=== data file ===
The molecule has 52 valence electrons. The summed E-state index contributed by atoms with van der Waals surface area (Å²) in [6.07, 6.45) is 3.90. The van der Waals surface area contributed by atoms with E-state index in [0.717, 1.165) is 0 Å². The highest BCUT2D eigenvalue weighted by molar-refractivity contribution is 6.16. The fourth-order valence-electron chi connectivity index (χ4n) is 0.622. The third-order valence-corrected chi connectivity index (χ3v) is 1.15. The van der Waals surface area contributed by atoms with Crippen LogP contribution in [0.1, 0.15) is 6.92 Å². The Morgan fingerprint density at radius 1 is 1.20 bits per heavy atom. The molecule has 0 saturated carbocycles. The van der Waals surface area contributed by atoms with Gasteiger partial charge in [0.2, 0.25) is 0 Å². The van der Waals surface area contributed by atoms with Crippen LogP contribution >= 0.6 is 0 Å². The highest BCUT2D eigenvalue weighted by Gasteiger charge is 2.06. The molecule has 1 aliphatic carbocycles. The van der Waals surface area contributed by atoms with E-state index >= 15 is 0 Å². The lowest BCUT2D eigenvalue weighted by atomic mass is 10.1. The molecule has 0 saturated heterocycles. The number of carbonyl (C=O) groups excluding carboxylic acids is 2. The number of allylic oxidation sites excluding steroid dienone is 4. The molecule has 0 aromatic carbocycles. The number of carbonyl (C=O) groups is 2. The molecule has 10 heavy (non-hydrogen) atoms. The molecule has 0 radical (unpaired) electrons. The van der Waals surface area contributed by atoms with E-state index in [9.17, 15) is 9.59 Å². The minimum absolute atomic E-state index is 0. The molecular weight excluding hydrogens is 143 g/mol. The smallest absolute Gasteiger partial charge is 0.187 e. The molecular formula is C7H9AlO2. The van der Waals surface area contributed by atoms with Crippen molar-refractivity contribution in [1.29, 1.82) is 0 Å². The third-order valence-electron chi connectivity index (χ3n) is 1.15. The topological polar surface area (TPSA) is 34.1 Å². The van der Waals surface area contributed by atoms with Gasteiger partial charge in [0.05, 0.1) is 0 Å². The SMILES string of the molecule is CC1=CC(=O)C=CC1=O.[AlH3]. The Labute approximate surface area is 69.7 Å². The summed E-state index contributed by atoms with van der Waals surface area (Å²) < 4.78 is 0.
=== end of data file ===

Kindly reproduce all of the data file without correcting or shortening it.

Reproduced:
The molecule has 52 valence electrons. The summed E-state index contributed by atoms with van der Waals surface area (Å²) in [6.07, 6.45) is 3.90. The van der Waals surface area contributed by atoms with E-state index in [0.717, 1.165) is 0 Å². The highest BCUT2D eigenvalue weighted by molar-refractivity contribution is 6.16. The fourth-order valence-electron chi connectivity index (χ4n) is 0.622. The third-order valence-corrected chi connectivity index (χ3v) is 1.15. The van der Waals surface area contributed by atoms with Crippen LogP contribution in [0.1, 0.15) is 6.92 Å². The Morgan fingerprint density at radius 1 is 1.20 bits per heavy atom. The molecule has 0 saturated carbocycles. The van der Waals surface area contributed by atoms with Gasteiger partial charge in [0.2, 0.25) is 0 Å². The van der Waals surface area contributed by atoms with Crippen LogP contribution >= 0.6 is 0 Å². The highest BCUT2D eigenvalue weighted by Gasteiger charge is 2.06. The molecule has 1 aliphatic carbocycles. The van der Waals surface area contributed by atoms with E-state index >= 15 is 0 Å². The lowest BCUT2D eigenvalue weighted by atomic mass is 10.1. The molecule has 0 saturated heterocycles. The number of carbonyl (C=O) groups excluding carboxylic acids is 2. The number of allylic oxidation sites excluding steroid dienone is 4. The molecule has 0 aromatic carbocycles. The number of carbonyl (C=O) groups is 2. The molecule has 10 heavy (non-hydrogen) atoms. The molecule has 0 radical (unpaired) electrons. The van der Waals surface area contributed by atoms with E-state index in [9.17, 15) is 9.59 Å². The minimum absolute atomic E-state index is 0. The molecular weight excluding hydrogens is 143 g/mol. The smallest absolute Gasteiger partial charge is 0.187 e. The molecular formula is C7H9AlO2. The van der Waals surface area contributed by atoms with Crippen molar-refractivity contribution in [1.29, 1.82) is 0 Å². The third-order valence-electron chi connectivity index (χ3n) is 1.15. The topological polar surface area (TPSA) is 34.1 Å². The van der Waals surface area contributed by atoms with Gasteiger partial charge in [0.05, 0.1) is 0 Å². The SMILES string of the molecule is CC1=CC(=O)C=CC1=O.[AlH3]. The Labute approximate surface area is 69.7 Å². The summed E-state index contributed by atoms with van der Waals surface area (Å²) < 4.78 is 0.